We did discuss the issue regarding the Nevanlinna Prize at our recent EC meeting, and we made a decision.

 

On the other hand, he was not going to disclose that decision:

 

But, as I am sure you understand, we need to discuss this with the partners involved. Before we have reached an agreement with them, we will not go public. We ask for your understanding of this way to proceed.

I met this part without understanding. “What if you do not reach an agreement with partners?” I asked Mori, who went non-communicado for what felt like an eternity.

 

On August 10, 2018, IMU President Mori, reappeared:

 

Dear Professor Soifer,

 

This is to let you know of the decision that IMU has finally made at GA [General Assembly of IMU, July 30–31, 2018].

 

It is the Resolution 7 of the attached “RESOL2018.pdf”, which you can also find under the item Resolutions of “18th GA in São Paulo, Brazil” in the URL https://www.mathunion.org/organization/general-assembly

 

Best regards,

 

Shigefumi Mori

President of the International Mathematical Union

Phone: +81-75-753-7227

Let me reproduce for you Resolution 7 approved by the IMU’s General Assembly:

Resolutions of the IMU General Assembly 2018

Resolution 7

The General Assembly requests the 2019–2022 IMU Executive Committee, giving due consideration to all the issues involved, to determine and set up statutes for a prize continuing and with the same purpose and scope as the Nevanlinna Prize but with a new name and appropriate funding to be secured. The statutes of the new prize will be sent to the Adhering Organizations for approval by a postal ballot.

It is ironic that the last Rolf Nevanlinna Prize was presented to the deserving winner the next day after the name change decision was made.

As you can see, one person empowered by truth and glasnost can affect a major change. I hope this time IMU will choose for this prize the name of a great theoretical computer scientist of high moral standards, such as John von Neumann, Norbert Wiener, or Claude Shannon.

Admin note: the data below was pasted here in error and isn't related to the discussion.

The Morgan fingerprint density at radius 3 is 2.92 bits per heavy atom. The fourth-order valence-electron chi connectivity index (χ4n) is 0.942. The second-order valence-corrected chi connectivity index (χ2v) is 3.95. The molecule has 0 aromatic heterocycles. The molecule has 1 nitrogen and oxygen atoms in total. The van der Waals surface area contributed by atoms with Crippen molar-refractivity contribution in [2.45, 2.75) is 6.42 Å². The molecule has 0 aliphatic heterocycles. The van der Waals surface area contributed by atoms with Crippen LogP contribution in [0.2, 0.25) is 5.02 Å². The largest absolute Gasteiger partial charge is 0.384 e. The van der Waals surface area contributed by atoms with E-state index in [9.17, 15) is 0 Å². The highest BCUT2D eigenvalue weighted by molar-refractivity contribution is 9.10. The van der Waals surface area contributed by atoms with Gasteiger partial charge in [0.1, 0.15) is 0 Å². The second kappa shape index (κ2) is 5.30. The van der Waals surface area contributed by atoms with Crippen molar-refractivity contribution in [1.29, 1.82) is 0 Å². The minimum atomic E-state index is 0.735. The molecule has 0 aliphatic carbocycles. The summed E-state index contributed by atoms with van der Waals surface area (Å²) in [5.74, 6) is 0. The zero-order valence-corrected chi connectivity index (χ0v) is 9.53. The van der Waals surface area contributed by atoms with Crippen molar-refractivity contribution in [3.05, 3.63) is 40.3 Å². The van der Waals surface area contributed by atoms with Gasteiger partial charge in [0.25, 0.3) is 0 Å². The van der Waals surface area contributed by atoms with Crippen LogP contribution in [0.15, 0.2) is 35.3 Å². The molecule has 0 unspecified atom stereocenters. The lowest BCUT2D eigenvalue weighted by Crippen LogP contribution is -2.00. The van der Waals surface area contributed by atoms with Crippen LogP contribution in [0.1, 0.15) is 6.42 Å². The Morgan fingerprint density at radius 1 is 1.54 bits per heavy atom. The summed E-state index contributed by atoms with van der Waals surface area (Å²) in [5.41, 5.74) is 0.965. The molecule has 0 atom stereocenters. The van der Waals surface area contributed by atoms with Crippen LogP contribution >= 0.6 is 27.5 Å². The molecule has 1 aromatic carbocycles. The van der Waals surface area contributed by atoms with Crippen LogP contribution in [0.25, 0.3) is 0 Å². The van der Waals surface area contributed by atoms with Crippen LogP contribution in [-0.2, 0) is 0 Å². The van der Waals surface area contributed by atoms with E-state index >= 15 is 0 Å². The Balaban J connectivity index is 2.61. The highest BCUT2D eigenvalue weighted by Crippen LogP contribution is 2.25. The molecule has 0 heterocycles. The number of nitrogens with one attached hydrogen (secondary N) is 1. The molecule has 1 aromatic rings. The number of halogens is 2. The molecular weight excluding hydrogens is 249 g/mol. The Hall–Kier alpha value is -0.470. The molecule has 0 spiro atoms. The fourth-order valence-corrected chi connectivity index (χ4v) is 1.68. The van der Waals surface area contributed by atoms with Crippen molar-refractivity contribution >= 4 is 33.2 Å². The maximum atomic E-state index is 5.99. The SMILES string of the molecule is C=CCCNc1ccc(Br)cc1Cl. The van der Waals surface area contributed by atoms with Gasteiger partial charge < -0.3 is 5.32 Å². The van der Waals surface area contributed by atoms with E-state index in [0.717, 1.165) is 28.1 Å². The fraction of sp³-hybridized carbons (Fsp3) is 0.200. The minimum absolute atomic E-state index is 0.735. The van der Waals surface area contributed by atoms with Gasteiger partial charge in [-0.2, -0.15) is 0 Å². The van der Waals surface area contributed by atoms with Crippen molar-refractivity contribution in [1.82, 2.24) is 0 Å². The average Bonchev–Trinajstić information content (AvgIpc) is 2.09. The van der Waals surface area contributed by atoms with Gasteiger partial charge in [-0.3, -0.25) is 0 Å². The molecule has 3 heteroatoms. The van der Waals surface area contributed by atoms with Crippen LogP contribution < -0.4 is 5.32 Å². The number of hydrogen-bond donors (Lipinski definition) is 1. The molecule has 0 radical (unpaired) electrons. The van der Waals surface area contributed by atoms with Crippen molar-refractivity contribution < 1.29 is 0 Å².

It is surreal to see thousands of otherwise good people exhibit moral relativism and often hide behind tired slogans like “What can I do alone!” Is silence truly golden? The most sensitive among us, such as Grigory Perelman, walk away from the Profession populated by the majority, for which Mathematics is all that matters, and ethics of the Profession matters not. This majority pumpers itself by calling the departed “crazy” without realizing that crazy is the majority.

A distinguished member of the Geombinatorics Editorial Board believed that while in my call for the name change, I was making some good points, the chances of IMU changing anything were very slim. I thought so too. However, we ought to do all that we can to raise our Profession to a higher moral ground. Anything less than that would compromise our integrity and guarantee the victory of the status quo in this world that needs so much change. L.E.J. Brouwer rightly believed that “the tiniest moral matter is more important than all of science.” In my opinion, ethics is not a tiny external fare but an essential inner part of our Profession.

Bibliography

Soifer, A., The Scholar and the State: In Search of Van der Waerden,

Birkhäuser, Basel, 2015.

Soifer, A., The Secretive Life of the International Mathematics Union,

Geombinatorics XXVII(1), July 2017, 20–25.